Restoring the Longleaf
When the first Europeans arrived in what is today the United States, the longleaf pine filled forests from East Texas to southern Virginia. “Longleaf was the sky, the walls, the ground of existence in the places where it grew,” write the authors of the new book Longleaf, Far as the Eye Can See (University of North Carolina Press). But if you know history, you know what happened. Logging and poor land management reduced some ninety million acres of longleaf pine forest to about three million acres, taking with it an ecosystem that supported everything from the fox squirrel to the bobwhite quail.
Today, a coalition of passionate Southerners are working to restore the old king of the Southeastern forest to parts of its former habitat. Among them are conservationists Bill Finch, Beth Maynor Young, Rhett Johnson, and John C. Hall, who came together to compose the book as a guide to the longleaf pine’s history, biology, and the modern-day efforts to bring it back. Through essays and photographs, they illustrate the important role that the tree has played for centuries in the Southern forest and in the lives of those raised among its lanky trunks. “It was so much a part of our lives, so wound up with everything it meant to be Southern, that it was as impossible to discern its influence as it was to imagine a world without it,” they write. “Only when it was reduced, almost entirely, to a sea of stumps could we begin to get our arms around it.”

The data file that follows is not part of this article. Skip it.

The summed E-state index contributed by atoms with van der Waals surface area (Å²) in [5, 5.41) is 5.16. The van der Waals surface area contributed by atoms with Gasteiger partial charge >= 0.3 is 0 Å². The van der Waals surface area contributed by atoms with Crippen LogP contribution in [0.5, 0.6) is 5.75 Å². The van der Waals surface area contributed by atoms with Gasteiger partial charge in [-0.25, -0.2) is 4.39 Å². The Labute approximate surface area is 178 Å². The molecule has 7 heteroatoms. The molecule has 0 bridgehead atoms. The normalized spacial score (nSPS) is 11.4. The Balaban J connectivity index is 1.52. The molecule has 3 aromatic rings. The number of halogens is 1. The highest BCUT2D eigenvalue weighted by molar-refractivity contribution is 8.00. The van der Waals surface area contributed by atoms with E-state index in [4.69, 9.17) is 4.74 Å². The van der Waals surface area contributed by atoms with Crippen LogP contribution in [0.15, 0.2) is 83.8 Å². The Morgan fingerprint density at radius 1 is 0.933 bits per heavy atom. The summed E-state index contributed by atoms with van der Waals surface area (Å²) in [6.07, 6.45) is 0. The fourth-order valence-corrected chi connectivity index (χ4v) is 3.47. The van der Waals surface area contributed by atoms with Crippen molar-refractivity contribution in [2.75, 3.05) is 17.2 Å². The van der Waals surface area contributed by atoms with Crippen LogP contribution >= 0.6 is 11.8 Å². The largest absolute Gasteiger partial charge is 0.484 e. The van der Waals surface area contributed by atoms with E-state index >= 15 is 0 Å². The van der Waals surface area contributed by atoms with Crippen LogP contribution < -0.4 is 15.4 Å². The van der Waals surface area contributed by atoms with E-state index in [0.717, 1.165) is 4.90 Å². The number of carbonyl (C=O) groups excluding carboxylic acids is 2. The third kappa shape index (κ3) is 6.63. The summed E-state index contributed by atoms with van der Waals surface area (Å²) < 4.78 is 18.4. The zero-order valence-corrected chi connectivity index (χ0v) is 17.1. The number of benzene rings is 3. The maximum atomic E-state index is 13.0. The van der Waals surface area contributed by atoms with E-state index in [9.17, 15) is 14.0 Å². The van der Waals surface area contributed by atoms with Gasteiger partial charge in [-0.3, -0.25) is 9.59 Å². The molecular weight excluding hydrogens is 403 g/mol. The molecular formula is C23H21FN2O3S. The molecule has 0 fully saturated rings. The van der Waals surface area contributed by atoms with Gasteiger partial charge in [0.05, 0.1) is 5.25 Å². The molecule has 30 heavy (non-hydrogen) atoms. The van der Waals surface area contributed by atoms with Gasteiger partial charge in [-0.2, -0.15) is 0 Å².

>Click to see photos from the book
Photos from LONGLEAF, FAR AS THE EYE CAN SEE: A NEW VISION OF NORTH AMERICA'S RICHEST FOREST by Bill Finch, Beth Maynor Young, Rhett Johnson, and John C. Hall. Copyright © 2012 by the University of North Carolina Press. Photographs © 2012 by Beth Maynor Young. Used by permission of the publisher. www.uncpress.unc.edu